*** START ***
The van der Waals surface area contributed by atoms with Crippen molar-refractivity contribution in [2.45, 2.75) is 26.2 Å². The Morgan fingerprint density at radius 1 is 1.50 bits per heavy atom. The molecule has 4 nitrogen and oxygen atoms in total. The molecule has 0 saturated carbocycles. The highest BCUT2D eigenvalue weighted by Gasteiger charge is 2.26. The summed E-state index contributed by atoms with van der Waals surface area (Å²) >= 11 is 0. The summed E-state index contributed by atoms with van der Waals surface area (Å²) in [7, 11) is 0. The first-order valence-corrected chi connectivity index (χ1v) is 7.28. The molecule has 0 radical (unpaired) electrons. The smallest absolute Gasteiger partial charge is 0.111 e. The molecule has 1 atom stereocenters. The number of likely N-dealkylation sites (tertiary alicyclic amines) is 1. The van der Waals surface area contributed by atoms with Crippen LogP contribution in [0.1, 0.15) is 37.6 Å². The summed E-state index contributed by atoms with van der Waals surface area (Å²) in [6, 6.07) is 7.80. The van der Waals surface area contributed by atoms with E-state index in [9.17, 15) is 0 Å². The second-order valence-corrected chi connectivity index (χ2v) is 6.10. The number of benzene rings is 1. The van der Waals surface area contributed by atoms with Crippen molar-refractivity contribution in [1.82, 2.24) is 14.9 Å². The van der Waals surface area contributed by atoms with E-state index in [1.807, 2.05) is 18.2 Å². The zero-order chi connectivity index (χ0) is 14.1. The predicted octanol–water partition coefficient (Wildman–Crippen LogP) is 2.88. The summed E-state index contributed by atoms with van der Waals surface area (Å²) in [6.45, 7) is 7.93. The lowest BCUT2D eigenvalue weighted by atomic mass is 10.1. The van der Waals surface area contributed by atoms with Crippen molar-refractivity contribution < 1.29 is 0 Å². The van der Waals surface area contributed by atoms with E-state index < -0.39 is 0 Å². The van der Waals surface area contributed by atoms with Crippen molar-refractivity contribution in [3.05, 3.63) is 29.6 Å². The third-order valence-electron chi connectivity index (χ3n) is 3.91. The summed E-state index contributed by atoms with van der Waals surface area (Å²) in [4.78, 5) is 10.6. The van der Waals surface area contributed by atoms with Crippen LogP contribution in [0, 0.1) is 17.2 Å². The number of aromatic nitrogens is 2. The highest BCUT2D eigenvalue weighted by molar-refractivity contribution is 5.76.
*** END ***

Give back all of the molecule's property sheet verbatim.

The van der Waals surface area contributed by atoms with Crippen molar-refractivity contribution in [2.45, 2.75) is 26.2 Å². The Morgan fingerprint density at radius 1 is 1.50 bits per heavy atom. The molecule has 4 nitrogen and oxygen atoms in total. The molecule has 0 saturated carbocycles. The highest BCUT2D eigenvalue weighted by Gasteiger charge is 2.26. The summed E-state index contributed by atoms with van der Waals surface area (Å²) >= 11 is 0. The summed E-state index contributed by atoms with van der Waals surface area (Å²) in [7, 11) is 0. The first-order valence-corrected chi connectivity index (χ1v) is 7.28. The molecule has 0 radical (unpaired) electrons. The smallest absolute Gasteiger partial charge is 0.111 e. The molecule has 1 atom stereocenters. The number of likely N-dealkylation sites (tertiary alicyclic amines) is 1. The van der Waals surface area contributed by atoms with Crippen LogP contribution in [0.1, 0.15) is 37.6 Å². The summed E-state index contributed by atoms with van der Waals surface area (Å²) in [6, 6.07) is 7.80. The van der Waals surface area contributed by atoms with E-state index in [9.17, 15) is 0 Å². The second-order valence-corrected chi connectivity index (χ2v) is 6.10. The number of benzene rings is 1. The van der Waals surface area contributed by atoms with Crippen molar-refractivity contribution in [1.82, 2.24) is 14.9 Å². The van der Waals surface area contributed by atoms with E-state index in [1.807, 2.05) is 18.2 Å². The zero-order chi connectivity index (χ0) is 14.1. The predicted octanol–water partition coefficient (Wildman–Crippen LogP) is 2.88. The summed E-state index contributed by atoms with van der Waals surface area (Å²) in [6.45, 7) is 7.93. The lowest BCUT2D eigenvalue weighted by atomic mass is 10.1. The van der Waals surface area contributed by atoms with Crippen molar-refractivity contribution < 1.29 is 0 Å². The van der Waals surface area contributed by atoms with E-state index < -0.39 is 0 Å². The van der Waals surface area contributed by atoms with Crippen molar-refractivity contribution in [3.05, 3.63) is 29.6 Å². The third-order valence-electron chi connectivity index (χ3n) is 3.91. The summed E-state index contributed by atoms with van der Waals surface area (Å²) in [4.78, 5) is 10.6. The van der Waals surface area contributed by atoms with Crippen LogP contribution in [0, 0.1) is 17.2 Å². The number of aromatic nitrogens is 2. The highest BCUT2D eigenvalue weighted by molar-refractivity contribution is 5.76.